These "traditions," including "marriage" to barely-pubescent girls, exist not only in Turkey but among Muslim immigrants in Germany. The girls are typically subjected to brutal rape. In May 2010, judicial authorities in Osnabrück, Lower Saxony, caused a scandal when the court delivered a suspended sentence to a Muslim man who had kidnapped and raped an 11-year old girl. The court justified its opinion on the grounds that such "marriages" are allegedly established in Islamic "tradition." Such an attitude by the German government is insulting to Muslims who refuse to countenance such pathologies.
In 2002, a similar case transpired in Turkey. A 13-year old girl came to school with a baby in her arms. The girl belonged to a formerly-nomadic clan that had settled on the Aegean seacoast, and in which girls were married habitually before their 14th birthday – at the latest. Thirty men were called before the criminal court, but the village was viewed as representing an isolated case. That year, the Islamist "Justice and Development Party" (AKP) of Recep Tayyip Erdoğan won its first national election, and Erdoğan commenced his first term as prime minister.
Turkish feminists warn that under the three AKP administrations, long-controversial patriarchal habits have once again become the norm. Men make the rules, and women stay at home, with no opportunities for personal fulfillment in education or employment.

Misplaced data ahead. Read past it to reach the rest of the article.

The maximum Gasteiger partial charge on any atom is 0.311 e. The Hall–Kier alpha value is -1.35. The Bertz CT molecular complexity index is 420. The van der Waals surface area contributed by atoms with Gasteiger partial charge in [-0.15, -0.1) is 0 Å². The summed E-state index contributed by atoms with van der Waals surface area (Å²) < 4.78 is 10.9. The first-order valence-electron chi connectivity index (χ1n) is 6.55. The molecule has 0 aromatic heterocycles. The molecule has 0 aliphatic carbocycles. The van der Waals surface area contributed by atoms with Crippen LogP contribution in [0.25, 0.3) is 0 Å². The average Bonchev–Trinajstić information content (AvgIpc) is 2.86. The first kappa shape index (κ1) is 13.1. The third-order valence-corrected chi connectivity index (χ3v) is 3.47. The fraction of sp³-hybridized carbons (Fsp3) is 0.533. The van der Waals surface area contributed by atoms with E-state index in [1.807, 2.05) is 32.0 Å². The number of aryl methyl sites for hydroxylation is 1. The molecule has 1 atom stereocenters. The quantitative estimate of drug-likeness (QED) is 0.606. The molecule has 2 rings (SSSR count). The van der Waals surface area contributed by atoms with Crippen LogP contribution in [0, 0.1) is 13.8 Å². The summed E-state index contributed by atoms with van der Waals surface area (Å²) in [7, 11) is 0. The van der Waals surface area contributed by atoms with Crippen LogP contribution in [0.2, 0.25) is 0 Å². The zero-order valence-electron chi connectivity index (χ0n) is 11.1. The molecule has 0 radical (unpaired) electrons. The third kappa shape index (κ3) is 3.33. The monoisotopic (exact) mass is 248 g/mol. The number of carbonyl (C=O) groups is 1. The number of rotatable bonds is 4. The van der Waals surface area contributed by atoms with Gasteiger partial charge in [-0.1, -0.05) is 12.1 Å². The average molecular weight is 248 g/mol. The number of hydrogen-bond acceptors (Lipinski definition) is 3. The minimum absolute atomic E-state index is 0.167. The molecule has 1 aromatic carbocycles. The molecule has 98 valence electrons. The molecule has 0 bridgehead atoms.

The situation of Turkish women is inconsistent, across the country. In the same article where Haber Türk reported on the case of Z.Ç. and E.D., the news portal stated that in Diyarbakır, a major city in southeastern Turkey, 415 girls aged 11 to 17 gave birth in the first 10 months of 2011. Of the new mothers, one was 11, one was 12, four were 13, 13 were 14, 44 were 15, 115 were 16, and 237 were 17 years old.
Women in the rural eastern region must fight to survive, facing problems absent in big cities like Istanbul. This may not be unexpected in a country like Turkey. But religious and cultural habits make the lives of women worse. Human rights groups like Amnesty International denounce violence against women, social tolerance of such crimes, and the failure of male offenders to be punished effectively. According to the Turkish group Women for Women's Rights, 40 percent of all women in eastern Turkey undergo forced marriage. Publicity campaigns and initiatives to raise public consciousness try to focus attention on these injustices, but have yet to produce significant success in expunging them.